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I would like to see the world watch cyclists travel from the base of Mount Kanchenjunga (3rd highest mountain in the world, all the way through beautiful hills of Nepal down to the birthplace of buddha, Lumbini. I am sure, this would be the loveliest as well as the toughest cycling race in the world! And this would take one concrete step closer to building a prosperous Nepal within our lifetime. I decided to enter the annual ‘Tour de Lumbini’ to help fulfill this big dream I along with many other Nepalese have. ‘Tour de Lumbini’ is an annual cycling rally (not a race yet) from Kathmandu to Lumbini on the eve of Buddha’s birthday. I decided to support this noble initiative which has a potential to make it big within the next decade. This event is hosted by “Tour de Lumbini” a non-profit with support from World Cyclist Foundation headed by World cyclist Pushkar Shah along with various cycling activist movements such as Kathmandu Cycle city, Dharan Biking club and Butwal cycling club along with noted environment activists like Megh Ale and Lumbini, birthplace of Buddha promoters like Rajendra Thapa.   Tour De Lumbini 2014 khasing rai

3 days before ‘Tour de Lumbini’: May 8, 2014 As I started preparing for my event I had a stark reality in front of my eyes. I had barely ridden a cycle (bike) for 10 whole years now. So a few days before ‘Tour de Lumbini’, i borrowed a mountain bike and start training for an hour or two a day to ready me mentally for my trip and minimally prepare my body for the drubbing i was about to receive. As the bike I had was not in condition to go on an extended trip, I managed to borrow a newly bought mountain bike and gears from a friend, Ishan Adhikari. I met with the organizers and veterans, taking advice from them what to bring and how to prepare myself both mentally and physically.

Day 1: Boudha (Kathmandu) to Kurintar (120 kms) – 3 days until Buddha’s birthday -May 11  day 1 map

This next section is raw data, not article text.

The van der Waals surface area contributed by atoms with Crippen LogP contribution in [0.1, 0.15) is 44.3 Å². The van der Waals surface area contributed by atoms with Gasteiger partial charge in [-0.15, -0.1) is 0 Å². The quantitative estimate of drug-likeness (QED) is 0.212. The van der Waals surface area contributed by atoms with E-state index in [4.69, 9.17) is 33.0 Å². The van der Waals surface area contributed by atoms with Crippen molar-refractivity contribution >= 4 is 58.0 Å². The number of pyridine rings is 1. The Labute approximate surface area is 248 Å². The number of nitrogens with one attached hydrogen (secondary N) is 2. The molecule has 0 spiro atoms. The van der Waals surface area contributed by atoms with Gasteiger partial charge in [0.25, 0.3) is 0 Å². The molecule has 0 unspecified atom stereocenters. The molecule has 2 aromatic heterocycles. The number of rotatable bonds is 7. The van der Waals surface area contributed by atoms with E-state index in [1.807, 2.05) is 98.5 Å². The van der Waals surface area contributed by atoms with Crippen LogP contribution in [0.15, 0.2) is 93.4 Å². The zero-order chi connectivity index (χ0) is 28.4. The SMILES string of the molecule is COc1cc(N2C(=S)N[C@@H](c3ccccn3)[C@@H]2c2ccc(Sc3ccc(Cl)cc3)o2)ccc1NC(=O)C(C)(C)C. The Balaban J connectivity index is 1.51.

The day started ominously. I started from home with a flat tire which luckily i filled the air at the local bike maintenance store nearby. ‘Tour de Lumbini’ started from Boudha at 7:30 am in the morning and it passed through the holy Pashupatinath temple and then proceeded to the historic Basantapur Durbar square (ancient palace of the Kings of Kathmandu). There we stopped to buy Nepal flags and posed for a quick group photo before we moved on to the base of the famous monkey temple of Swayambhunath. We were soon off to Kalanki the door way out of Kathmandu. The total distance we would be cycling today was 120 kilometers with the end destination being, Kurintar besides the beautiful Trisuli river famous for its white water rafting.    As I started riding off to Kalanki, I could feel my lack of preparation. I was given a crash course along by experienced cyclists on how to change gears, how to move down-hill and uphill efficiently (basically to conserve my energy). I was already having a hard time as I passed Naikap, harder by the time I reached Thankot and finally i reached Nagdhunga the exit point of Kathmandu valley. My butt was beginning to hurt a lot since I was not used to the hard cycle seats on such long trips. The long downhill from there on all the way to perhaps Malekhu was a huge relief although it was a dangerous descent with sharp bends and big trucks and adventurous micro-buses constantly cornering us along the edges of a tight, badly maintained highway. Which reminds me why don’t we citizens, ask why the roads there are not maintained as they should be. We do have a law “Right to information act” through which we can use to easily get information from any public institution in Nepal on where they spent, what they spent on, who the contractors are, and what was the deal made etc etc. I do recommend we all use this act, when we see any problem. As we descended towards Malekhu we made our first major stop for lunch along the highway where we ate a quick lunch and refilled our water. Our tour doctor along warned us of dehydration and asked us to fill our water with “jeevan jal” oral rehydration packets as they were the best antidote to cramps and other critical problems faced on such an exhausting journey. I must add that  I had never had that many jeevan jals ever in my life as on this trip. (not even when I had severe dysentery). I easily was drinking 5 packets of jeevan jals a day along with at least 9 liters of water each day during the trip without having to go for a single round of pee :) . Surreal but interesting ! 10448650_10152541120927774_989489728547957205_o